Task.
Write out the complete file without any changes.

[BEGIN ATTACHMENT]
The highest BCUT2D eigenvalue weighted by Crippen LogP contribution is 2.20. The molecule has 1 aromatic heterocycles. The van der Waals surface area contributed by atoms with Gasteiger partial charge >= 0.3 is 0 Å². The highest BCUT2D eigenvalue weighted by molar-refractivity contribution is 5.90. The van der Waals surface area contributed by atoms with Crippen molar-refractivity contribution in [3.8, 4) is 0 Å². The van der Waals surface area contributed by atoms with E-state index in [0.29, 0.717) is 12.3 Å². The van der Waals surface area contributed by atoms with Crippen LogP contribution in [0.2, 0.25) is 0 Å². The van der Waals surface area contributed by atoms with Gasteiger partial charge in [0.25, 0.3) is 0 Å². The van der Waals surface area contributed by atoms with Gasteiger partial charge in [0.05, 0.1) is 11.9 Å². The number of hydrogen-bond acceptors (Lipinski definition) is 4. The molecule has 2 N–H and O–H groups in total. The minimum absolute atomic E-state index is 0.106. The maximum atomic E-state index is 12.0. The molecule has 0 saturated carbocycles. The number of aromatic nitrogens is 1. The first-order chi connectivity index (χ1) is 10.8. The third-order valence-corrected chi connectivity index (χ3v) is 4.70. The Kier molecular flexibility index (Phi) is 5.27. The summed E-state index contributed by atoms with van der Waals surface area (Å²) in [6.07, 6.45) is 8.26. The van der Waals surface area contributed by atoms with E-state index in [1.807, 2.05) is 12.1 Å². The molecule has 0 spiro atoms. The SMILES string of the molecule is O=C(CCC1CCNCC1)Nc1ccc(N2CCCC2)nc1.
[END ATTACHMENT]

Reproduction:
The highest BCUT2D eigenvalue weighted by Crippen LogP contribution is 2.20. The molecule has 1 aromatic heterocycles. The van der Waals surface area contributed by atoms with Gasteiger partial charge >= 0.3 is 0 Å². The highest BCUT2D eigenvalue weighted by molar-refractivity contribution is 5.90. The van der Waals surface area contributed by atoms with Crippen molar-refractivity contribution in [3.8, 4) is 0 Å². The van der Waals surface area contributed by atoms with E-state index in [0.29, 0.717) is 12.3 Å². The van der Waals surface area contributed by atoms with Crippen LogP contribution in [0.2, 0.25) is 0 Å². The van der Waals surface area contributed by atoms with Gasteiger partial charge in [0.25, 0.3) is 0 Å². The van der Waals surface area contributed by atoms with Gasteiger partial charge in [0.05, 0.1) is 11.9 Å². The number of hydrogen-bond acceptors (Lipinski definition) is 4. The molecule has 2 N–H and O–H groups in total. The minimum absolute atomic E-state index is 0.106. The maximum atomic E-state index is 12.0. The molecule has 0 saturated carbocycles. The number of aromatic nitrogens is 1. The first-order chi connectivity index (χ1) is 10.8. The third-order valence-corrected chi connectivity index (χ3v) is 4.70. The Kier molecular flexibility index (Phi) is 5.27. The summed E-state index contributed by atoms with van der Waals surface area (Å²) in [6.07, 6.45) is 8.26. The van der Waals surface area contributed by atoms with E-state index in [1.807, 2.05) is 12.1 Å². The molecule has 0 spiro atoms. The SMILES string of the molecule is O=C(CCC1CCNCC1)Nc1ccc(N2CCCC2)nc1.